Eugène Atget’s ‘Documents Pour Artistes’

Eugène Atget / The Museum of Modern Art, New York
Eugène Atget / The Museum of Modern Art, New York
La Villette, rue Asselin, prostitute offering her services before her door, nineteenth arrondissement, March 1921

Outside his studio in 19th-century Paris hung a sign that declared “documents pour artistes”—documents for artists—a statement that captured the modest intent of Eugène Atget. His legacy, the result of a career that spanned more than 30 years and nearly 8,500 photographs, is one of relentless curiosity, devout investigation and masterful craftsmanship. Drawing from its expansive collection of Atget’s work, the Museum of Modern Art in New York will present a selection of more than 100 images from Feb. 3 through April 9, as an exhibition titled with inspiration from the artist himself: Documents Pour Artistes.

The exhibition, which is divided into six sections, examines the various subjects the artist approached during his life. Atget is primarily known for his images of the streets of Paris, romantic landscapes and images of storefronts (which inspired Surrealists such as Man Ray and Tristan Tsara, although Atget denied any ties to the movement)—but, in this show, MoMA includes a refreshing display of his rare photographs of people, which are equal in their formal rigor and topographical, objective approach.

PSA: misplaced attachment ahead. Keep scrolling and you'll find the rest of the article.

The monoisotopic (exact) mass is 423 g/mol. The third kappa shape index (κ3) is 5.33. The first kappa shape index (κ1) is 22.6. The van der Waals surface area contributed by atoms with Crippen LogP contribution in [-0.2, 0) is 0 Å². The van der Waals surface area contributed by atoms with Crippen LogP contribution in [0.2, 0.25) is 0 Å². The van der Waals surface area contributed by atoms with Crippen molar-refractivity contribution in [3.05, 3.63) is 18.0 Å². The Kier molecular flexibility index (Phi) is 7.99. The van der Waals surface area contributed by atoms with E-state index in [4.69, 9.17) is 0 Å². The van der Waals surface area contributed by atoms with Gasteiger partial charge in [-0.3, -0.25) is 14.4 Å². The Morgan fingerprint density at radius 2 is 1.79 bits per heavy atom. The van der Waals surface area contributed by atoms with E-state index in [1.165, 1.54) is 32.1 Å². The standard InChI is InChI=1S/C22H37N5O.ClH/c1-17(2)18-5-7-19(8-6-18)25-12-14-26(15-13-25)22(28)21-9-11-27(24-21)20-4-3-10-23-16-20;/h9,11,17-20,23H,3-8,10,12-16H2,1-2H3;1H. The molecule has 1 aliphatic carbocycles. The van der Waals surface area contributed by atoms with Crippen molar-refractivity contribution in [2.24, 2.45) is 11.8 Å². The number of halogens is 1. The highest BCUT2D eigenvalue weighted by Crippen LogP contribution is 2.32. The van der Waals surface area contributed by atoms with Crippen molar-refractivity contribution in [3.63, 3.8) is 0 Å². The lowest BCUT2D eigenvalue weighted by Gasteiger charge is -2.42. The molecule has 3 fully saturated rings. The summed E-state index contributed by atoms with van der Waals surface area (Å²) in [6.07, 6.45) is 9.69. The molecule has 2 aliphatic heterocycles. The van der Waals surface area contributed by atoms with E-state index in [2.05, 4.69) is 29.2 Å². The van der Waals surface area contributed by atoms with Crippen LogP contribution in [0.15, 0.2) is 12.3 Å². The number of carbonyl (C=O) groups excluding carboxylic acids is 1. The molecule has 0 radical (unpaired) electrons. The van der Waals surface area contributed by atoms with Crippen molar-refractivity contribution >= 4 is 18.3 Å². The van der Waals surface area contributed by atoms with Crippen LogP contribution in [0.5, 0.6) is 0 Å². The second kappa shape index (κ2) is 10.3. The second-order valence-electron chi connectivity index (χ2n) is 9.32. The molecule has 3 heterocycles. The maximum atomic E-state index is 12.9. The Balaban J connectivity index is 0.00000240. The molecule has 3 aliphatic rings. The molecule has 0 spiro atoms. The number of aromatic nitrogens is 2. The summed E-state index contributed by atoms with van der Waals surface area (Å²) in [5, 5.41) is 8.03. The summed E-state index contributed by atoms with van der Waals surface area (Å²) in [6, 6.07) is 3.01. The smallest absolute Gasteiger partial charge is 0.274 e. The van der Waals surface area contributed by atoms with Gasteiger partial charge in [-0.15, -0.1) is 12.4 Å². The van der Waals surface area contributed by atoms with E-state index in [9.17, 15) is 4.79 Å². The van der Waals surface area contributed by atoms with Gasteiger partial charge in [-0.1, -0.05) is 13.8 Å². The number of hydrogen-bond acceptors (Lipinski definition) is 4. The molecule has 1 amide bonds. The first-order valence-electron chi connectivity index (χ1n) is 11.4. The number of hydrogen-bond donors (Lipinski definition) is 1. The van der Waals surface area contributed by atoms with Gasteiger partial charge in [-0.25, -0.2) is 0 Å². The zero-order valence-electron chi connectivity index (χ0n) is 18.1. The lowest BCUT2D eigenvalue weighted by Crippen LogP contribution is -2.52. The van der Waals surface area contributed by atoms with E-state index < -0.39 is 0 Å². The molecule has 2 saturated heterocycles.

Atget’s approach is paradoxically both intimate and anonymous; despite having photographed seemingly every inch of the streets of Paris, from whole buildings to window displays, Atget never photographed the Eiffel Tower. His sense of dedication to detail, found in his street photographs, extends into his images from the abandoned Parc de Sceaux, from March and June of 1925. During this time, Atget took vast images of the serene landscapes, all while taking dutiful notes of times of day of the photographs, revealing his highly proximate relationship with documentation.

Drawing inspiration from Atget’s vision of objectivity for his photographs, it is perhaps best for viewers to develop a more personal relationship with his work, undistracted by the perceptions of the outside world. The scenes captured in Atget’s images cannot be adequately illustrated with words—luckily for us, he took pictures instead.

Documents Pour Artistes is on display from Feb. 3 through April 9 at the Museum of Modern Art in New York City.

Related Topics: , , , , , , , ,

Latest Posts

CHICAGO, IL. USA. September 2014Chicago police officers look for evidence after four people were hit as they stood in the parking lot of a Pizza Hut at 67th Street and Stony Island Avenue around 10:40 p.m. Monday Aug 25. A 16-year-old girl was shot in the thigh; a woman, 22, was wounded in the neck; another woman, 18, suffered a graze wound to the stomach; and a man, 26, was shot in the leg. Nobody died from their injuries ( Photo by Carlos Javier Ortiz)

Photojournalism Daily: Dec. 8, 2014

Photojournalism Daily is a compilation of the most interesting photojournalism found on the web, curated by Mikko Takkunen

Read More
Spanish Riding School performs in Amsterdam

The Best Pictures of the of the Week: Nov. 28 – Dec. 5.

Cadets

Face to Face with Europe’s Military Cadets

Follow

Get every new post delivered to your Inbox.

Join 20,230 other followers